The post- Bowman cases referencing the "a rash or heedless manner, indifferent to the consequences" standard are inapposite to the issue at hand. See State v. Brooks, 73 Wn.2d 653, 440 P.2d 199 (1968); State v. Eike, 72 Wn.2d 760, 435 P.2d 680 (1967). Not only was the definition of "operating a motor vehicle . . . [i]n a reckless manner" at issue in Brooks, but the court never even mentioned the "rash or heedless, indifferent to the consequences" definition the majority here follows. Eike is equally inapposite. There we recognized the vehicular homicide statute sets forth not two, but three methods of committing the crime: "(1) Driving while under the influence of or affected by intoxicating liquor or narcotic drugs; (2) driving in a reckless manner; and (3) driving with disregard for the safety of others." Eike, 72 Wn.2d at 764. We rejected the defendant's contention that "driving with disregard for the safety of others," id. at 766, was subsumed in the "driving in a reckless manner" alternative. The only mention of the "rash or heedless" standard followed by the majority appeared in the Eike dissent. See id. at 778 n. 5 (Donworth, J., dissenting). Thus, no decision from this court considered the propriety of the "rash or heedless, indifferent to the consequences" standard after the 1961 and 1965 legislative amendments.

¶46 Rather than follow a line of cases based on grounds that no longer exist, I instead abide by the legal maxim cessante ratione legis cessat et ipsa lex: "When the reason of the law ceases, the law itself also ceases." BLACK'S LAW DICTIONARY 1622 (7th ed. 1999); see also State ex rel. King County v. Superior Court, 104 Wash. 268, 275, 176 P. 352 (1918) (following doctrine). "Reckless" as used in the vehicular homicide and vehicular assault statutes, RCW 46.61.520(1)(b), RCW 46.61.522(1)(a), has the same meaning as "reckless driving" as defined by RCW 46.61.500(1). Plain language requires as much. RCW 46.98.020.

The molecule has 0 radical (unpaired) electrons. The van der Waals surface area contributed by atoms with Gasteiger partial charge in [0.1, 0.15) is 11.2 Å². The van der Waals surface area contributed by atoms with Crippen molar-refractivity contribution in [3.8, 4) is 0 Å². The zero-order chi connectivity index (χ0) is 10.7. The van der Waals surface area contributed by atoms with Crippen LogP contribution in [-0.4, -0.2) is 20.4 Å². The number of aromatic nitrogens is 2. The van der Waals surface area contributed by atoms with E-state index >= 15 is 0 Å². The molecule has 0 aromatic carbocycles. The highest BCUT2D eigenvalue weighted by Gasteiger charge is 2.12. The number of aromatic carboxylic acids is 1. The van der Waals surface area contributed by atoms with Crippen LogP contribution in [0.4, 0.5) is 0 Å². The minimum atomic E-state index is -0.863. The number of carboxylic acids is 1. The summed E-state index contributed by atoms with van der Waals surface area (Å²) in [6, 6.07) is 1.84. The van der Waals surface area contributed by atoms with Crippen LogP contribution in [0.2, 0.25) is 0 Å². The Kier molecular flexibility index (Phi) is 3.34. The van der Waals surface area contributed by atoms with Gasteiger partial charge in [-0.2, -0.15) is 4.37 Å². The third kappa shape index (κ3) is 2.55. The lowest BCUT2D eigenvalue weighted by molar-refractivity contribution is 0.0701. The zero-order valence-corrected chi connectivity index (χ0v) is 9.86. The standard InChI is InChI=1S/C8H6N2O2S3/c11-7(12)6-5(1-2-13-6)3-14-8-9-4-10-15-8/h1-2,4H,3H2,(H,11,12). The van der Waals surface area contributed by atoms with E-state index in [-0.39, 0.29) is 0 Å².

The majority at 628 also declares the "only construction of `in a reckless manner' that remained" after the 1965 reckless driving statute was the court's prior construction of the vehicular homicide statute. This ignores the fact that the legislature passed the "in pari materia" statute in 1961. The enactment of the "in pari materia" was the legislature's directive that similar terms in the statute be construed the same, and by giving definitional content to "reckless" driving (i.e., operation of a motor vehicle) the legislature was clearly rejecting this court's prior construction of the term as used in other sections in the same title.
Further it is clear that while the majority is possibly correct that the legislature's purpose may have been to "eliminate confusion" over the meaning of "reckless manner" (although one would think that Dickert itself cleared up any such "confusion"), the resolution of that "confusion" was to define "reckless" driving (i.e., operation of a motor vehicle) in RCW 46.61.500(1) and to apply that definition through the "in pari materia" statute to RCW 46.61.520(1)(b).

III. Unconstitutional to Fail to Use or Instruct Jury on "Willful or Wanton" Standard

¶47 Axiomatic in constitutional jurisprudence is the requirement for the "State [to] prove every essential element of a crime beyond a reasonable doubt for a conviction to be upheld." State v. Byrd, 125 Wn.2d 707, 713, 887 P.2d 396 (1995). This court has held, in the context of examining the reckless driving statute as a lesser included offense of felony flight from a police officer, that "reckless driving requires either a willful or wanton disregard for the safety of others." State v. Parker, 102 Wn.2d 161, 164, 683 P.2d 189 (1984); see also id. at 168 (Utter, J., dissenting) ("The crime of reckless driving . . . requires the jury to find a defendant conscious and capable of forming a purposeful mental state; he, too, must be found capable of driving with a `wilful [sic] or wanton' disregard for the safety of others." (quoting RCW 46.61.500 and WPIC (Washington Pattern Jury Instructions: Criminal) 95.10)).